English Language & Usage Stack Exchange is a question and answer site for linguists, etymologists, and serious English language enthusiasts. Join them; it only takes a minute:

Sign up
Here's how it works:
  1. Anybody can ask a question
  2. Anybody can answer
  3. The best answers are voted up and rise to the top

Why is it that the sainted John Chrysostom (b. 347?, d. 407; Archbishop of Constantinople, 397–407) is almost never referred to as "John Golden Mouth" in English? ("Chrysostom" means "Golden Mouth" in Greek.) Would "John Golden Mouth" sound somewhat inappropriate or somewhat weird in English? Compare how we change Vlad Țepeș to Vlad the Impaler.

share|improve this question
Why would you "translate" someone's name? Yes, that would be weird. – JLG Jul 24 '12 at 14:20
Exactly What JLG says - otherwise where would it end? Would you expect people to call me (Matthew Ellen) Gift of God of light? – Matt E. Эллен Jul 24 '12 at 14:28
@JLG - Because it's not his name, but rather his nickname. And we have bunch of cases with nicknames being translated, for example, Saint Basil the Great, Ivan the Terrible, Vlad the Impaler, etc. – brilliant Jul 24 '12 at 14:30
@Brilliant - I have cleared up your question to make it clear what you are talking about. I've not heard of this guy until just now. – Matt E. Эллен Jul 24 '12 at 14:39
@MattЭллен - "Why is it that John Chrysostom John Chrysostom, the nickname of the Saint, is almost never referred to as "John Golden Mouth" in English" - It sounds a bit wrong to me, because people are not referring to his nickname, but rather to his very person. – brilliant Jul 24 '12 at 14:41
up vote 11 down vote accepted

Actually, the Greek is Χρυσόστομος, so writing Chrysostom is in some fashion already an Anglicized translation, since we have transliterated Χ (chi) > Ch and have dropped the -ος at the end. Mozart kept the Latinized Johannes Chrysostomus in his own name.

I have another reason, though. The nickname Χρυσόστομος shouldn’t really be translated into English “golden mouth”, or else you’ll lose its true meaning. The culturally correct version for English is actually “silver-tongued”, because that’s the corresponding idiom in English used to refer to one’s eloquence in speaking.

However, sometimes we really do get to read Ἰωάννης ὁ Χρυσόστομος fully translated, as Maggilory did when in 1871 he published his work, John of the Golden Mouth.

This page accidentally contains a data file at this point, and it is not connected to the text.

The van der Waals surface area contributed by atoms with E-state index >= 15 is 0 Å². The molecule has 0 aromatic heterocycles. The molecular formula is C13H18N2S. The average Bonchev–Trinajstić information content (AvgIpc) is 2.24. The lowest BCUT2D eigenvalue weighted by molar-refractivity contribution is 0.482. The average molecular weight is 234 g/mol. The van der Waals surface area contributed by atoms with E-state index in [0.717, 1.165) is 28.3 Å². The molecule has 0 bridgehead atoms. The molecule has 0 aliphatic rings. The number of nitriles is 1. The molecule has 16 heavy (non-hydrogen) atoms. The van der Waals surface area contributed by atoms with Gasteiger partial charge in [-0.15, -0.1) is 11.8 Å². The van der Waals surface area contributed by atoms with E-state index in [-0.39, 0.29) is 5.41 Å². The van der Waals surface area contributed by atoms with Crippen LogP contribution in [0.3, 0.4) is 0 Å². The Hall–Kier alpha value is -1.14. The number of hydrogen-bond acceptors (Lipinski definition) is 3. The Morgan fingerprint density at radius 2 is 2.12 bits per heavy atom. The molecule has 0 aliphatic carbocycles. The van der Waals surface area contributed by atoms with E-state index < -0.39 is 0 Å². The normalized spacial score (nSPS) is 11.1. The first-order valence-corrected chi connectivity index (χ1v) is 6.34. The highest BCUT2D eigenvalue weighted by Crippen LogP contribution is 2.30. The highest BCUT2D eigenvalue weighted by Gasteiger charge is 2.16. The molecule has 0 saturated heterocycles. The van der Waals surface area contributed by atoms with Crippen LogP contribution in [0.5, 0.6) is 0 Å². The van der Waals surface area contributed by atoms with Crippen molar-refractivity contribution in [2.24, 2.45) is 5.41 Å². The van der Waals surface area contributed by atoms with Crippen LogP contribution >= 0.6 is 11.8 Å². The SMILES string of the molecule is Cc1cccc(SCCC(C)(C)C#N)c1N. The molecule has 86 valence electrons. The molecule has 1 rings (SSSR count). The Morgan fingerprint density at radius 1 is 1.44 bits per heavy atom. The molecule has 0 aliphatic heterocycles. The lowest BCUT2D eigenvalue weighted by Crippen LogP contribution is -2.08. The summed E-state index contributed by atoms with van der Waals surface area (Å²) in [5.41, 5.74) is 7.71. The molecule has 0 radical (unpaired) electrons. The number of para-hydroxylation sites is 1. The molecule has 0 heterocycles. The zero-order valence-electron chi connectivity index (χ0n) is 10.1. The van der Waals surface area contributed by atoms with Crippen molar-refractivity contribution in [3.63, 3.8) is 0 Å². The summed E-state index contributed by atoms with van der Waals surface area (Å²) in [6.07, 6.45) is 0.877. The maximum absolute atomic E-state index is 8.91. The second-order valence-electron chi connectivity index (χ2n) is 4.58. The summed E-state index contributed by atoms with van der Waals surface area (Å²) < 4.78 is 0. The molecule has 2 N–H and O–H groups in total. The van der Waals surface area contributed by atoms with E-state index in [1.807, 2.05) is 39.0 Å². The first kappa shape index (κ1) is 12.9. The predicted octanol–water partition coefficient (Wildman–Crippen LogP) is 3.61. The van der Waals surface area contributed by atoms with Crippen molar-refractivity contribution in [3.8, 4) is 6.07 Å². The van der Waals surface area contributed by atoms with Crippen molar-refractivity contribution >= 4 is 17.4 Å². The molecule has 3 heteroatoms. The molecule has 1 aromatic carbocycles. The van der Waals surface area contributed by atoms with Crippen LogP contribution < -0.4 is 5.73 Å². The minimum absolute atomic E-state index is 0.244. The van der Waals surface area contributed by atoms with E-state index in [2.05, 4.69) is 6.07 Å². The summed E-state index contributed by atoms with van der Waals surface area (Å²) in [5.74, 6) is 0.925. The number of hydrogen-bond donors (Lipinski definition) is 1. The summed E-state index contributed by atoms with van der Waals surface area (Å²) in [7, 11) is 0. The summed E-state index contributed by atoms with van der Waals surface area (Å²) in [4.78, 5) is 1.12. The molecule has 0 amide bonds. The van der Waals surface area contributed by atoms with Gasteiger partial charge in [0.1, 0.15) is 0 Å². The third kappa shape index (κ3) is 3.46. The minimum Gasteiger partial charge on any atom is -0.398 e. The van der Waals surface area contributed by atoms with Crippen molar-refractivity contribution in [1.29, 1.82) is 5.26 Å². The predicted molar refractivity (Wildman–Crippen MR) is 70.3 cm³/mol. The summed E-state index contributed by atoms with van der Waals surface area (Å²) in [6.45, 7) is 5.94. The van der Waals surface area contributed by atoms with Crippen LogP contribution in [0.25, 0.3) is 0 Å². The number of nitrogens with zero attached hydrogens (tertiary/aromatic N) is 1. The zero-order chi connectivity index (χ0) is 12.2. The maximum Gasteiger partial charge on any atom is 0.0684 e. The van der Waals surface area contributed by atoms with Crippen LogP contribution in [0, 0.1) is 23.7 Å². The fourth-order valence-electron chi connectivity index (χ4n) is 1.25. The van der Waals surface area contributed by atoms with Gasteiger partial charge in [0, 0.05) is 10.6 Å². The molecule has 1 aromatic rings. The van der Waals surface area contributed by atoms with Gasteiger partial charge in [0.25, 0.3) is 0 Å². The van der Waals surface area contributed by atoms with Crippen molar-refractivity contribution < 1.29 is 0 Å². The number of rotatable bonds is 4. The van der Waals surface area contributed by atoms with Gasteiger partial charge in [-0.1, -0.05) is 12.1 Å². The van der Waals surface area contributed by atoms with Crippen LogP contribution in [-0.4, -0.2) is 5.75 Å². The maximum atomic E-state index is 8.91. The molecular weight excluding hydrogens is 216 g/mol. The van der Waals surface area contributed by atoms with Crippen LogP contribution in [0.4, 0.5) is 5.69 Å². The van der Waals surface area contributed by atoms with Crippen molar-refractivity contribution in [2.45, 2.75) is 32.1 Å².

I still think John the Silver-Tongued sounds better in English, because you have to translate the sense, not the words.

share|improve this answer
Does the Greek term have the same negative (or perhaps more accurately, dismissive) connotations that "silver-tongued" does in English? It would be a shame to pick up unintended connotations in an attempt to make a better translation. – T.E.D. Jul 24 '12 at 15:28
@T.E.D. I don’t think of it that way, at least, not by itself.The OED says of silver-tongued “Eloquent, persuasive, sweet-spoken.” None of its citations have any negative connotations. There is also the citation of “His tongue was silver and his heart was fire.” Perhaps you have some contamination with the devil part of “silver-tongued devil” tainting the earlier portion of the expression. – tchrist Jul 24 '12 at 15:40
I agree with T.E.D., there can definitely be some association with deception, as noted on Wikipedia. I expect this is from "silver-tongued devil". – Hugo Jul 25 '12 at 5:24
See also here. – Hugo Jul 25 '12 at 5:30

St. John Chrysostom is very rarely called "Golden Mouth" in English, because there is no English idiom "golden mouth". It sounds very strange and unintentionally hilarious.

However, there is as English idiom "golden-tongued", and lo and behold St. John Chrysostom is sometimes called St. John the Golden-Tongued.

share|improve this answer

Where a name or nickname can be reasonably rendered by English-speakers, generally it's not translated. Chrysostom is easily said, as is Charles André Joseph Marie de Gaulle — we don't render his name as "Charles Andrew French". Even a transliterated name like Aung San Suu Kyi is reasonably easy once you know how to say it.

However a name which can't easily be transliterated like Tȟatȟáŋka Íyotake may well be translated. Most people have heard of Sitting Bull.

share|improve this answer
I’ve always found Iberian practice in this area peculiar. When writing English-language texts, the Spanish never translate kings named things like Juan Carlos or Alfonso into John Charles or Alphonse, yet the Portuguese regularly translate their own João or Alfonso into John and Alphonse. I have no idea why. Similarly, you don’t hear Juana la Loca called Crazy Jane, although you probably should (or at least, I like the sound of it :). I think this used to be more common than today: witness the many names for Christopher Columbus. – tchrist Jul 24 '12 at 14:54
It was common until the 18C to Latinise names when writing them, especially in academic texts. So 'Johannes' Kepler, except when the English want to claim someone, Giovanni Caboto = John Cabot – mgb Jul 24 '12 at 15:04
The Chinese philosopher Kong Fuzi (a transliteration, meaning Master Kong) is regularly referred to as Confucius in the West, even at a housing development in NYC called Confucius Plaza, which is lived in by mostly Chinese speaking people. – bib Jul 24 '12 at 17:06

Your Answer


By posting your answer, you agree to the privacy policy and terms of service.

Not the answer you're looking for? Browse other questions tagged or ask your own question.